Data Science and Machine Learning Essentials – Module1- Regression

by Fuyang

Simple Linear Regression

  • When operating on the data in the training and test data-sets, the difference between the known y value and the value calculated by f(x) must be minimized. In other words, for a single entity, y – f(x) should be close to zero. This is controlled by the values of any baseline variables (b) used in the function.
  • For various reasons, computers work better with smooth functions than with absolute values, so the values are squared. In other words, (y – f(x))2 should be close to zero.
  • To apply this rule to all rows in the training or test data, the squared values are summed over the whole dataset, so ∑(yi – f(xi))2 should be close to zero. This quantity is known as the sum of squares errors (or SSE). The regression algorithm minimizes this by adjusting the values of baseline variables (b) used in the function.
  • In statistics, the residual sum of squares (RSS), also known as the sum of squared residuals (SSR) or the sum of squared errors of prediction (SSE).


Ridge Regression

  • Minimizing the SSE for simple linear regression models (where there is only a single x value) generally works well, but when there are multiple x values, it can lead to over-fitting. To avoid this, the you can use ridge regression, in which the regression algorithm adds a regularization term to the SSE. This helps achieve a balance of accuracy and simplicity in the function.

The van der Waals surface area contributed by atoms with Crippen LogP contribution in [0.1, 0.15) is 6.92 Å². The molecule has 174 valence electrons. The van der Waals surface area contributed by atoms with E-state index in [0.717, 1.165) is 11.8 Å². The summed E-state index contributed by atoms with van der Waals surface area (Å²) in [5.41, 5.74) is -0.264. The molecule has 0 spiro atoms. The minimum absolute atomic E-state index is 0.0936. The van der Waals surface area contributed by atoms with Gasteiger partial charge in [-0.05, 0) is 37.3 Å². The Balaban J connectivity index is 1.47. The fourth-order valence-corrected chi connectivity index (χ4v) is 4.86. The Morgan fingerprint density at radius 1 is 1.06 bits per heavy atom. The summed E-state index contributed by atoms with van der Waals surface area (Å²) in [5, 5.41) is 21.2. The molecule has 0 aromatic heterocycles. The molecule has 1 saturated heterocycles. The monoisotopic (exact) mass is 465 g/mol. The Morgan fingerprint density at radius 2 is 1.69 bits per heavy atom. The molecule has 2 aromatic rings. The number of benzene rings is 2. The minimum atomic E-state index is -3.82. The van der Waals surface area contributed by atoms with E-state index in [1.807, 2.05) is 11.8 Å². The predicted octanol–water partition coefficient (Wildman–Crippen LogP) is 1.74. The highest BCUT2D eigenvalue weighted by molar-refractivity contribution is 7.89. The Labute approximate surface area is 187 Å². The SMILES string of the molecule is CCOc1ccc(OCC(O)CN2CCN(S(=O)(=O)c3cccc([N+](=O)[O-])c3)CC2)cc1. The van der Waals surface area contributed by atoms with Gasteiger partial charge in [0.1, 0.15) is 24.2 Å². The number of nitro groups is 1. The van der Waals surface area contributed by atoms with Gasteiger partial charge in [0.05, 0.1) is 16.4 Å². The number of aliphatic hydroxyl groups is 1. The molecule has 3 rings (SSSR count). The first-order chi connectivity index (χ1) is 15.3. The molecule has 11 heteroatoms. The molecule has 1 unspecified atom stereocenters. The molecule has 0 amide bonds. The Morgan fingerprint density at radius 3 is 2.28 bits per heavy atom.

Ridge Regression

  • Note those two terms up there:
    1. Minimizing the first term, is just asking the computer to keep predicting the truth based on the training set.
    2. Minimizing the second term, is like asking to keep the model “simple” – Principle of Occam’s Razor.
  • Support vector machine regression is an alternative to ridge regression that uses a similar technique to minimize the difference between the predicted f(x) values and the known y values.

Nested Cross-Validation

  • To determine the best algorithm for a specific set of data, you can use cross-validation (CV), in which the data is divided into folds, with each fold in turn being used to test algorithms that are trained on the other folds.
  • To compare algorithms, the algorithms that performed the best was the one with the best average out-of-sample performance across the 10 test folds. Also one can check the standard deviation of each folds.
  • To determine the optimal value for a parameter (k) for an algorithm, you can use nested cross-validation, in which one of the folds in the training set is used to validate all possible k values. This process is repeated so that each fold in the training set is used as a validation fold. The best result is then tested with the test fold, and the whole process is repeated again until every fold has been used as the test fold.

Nested cross-validation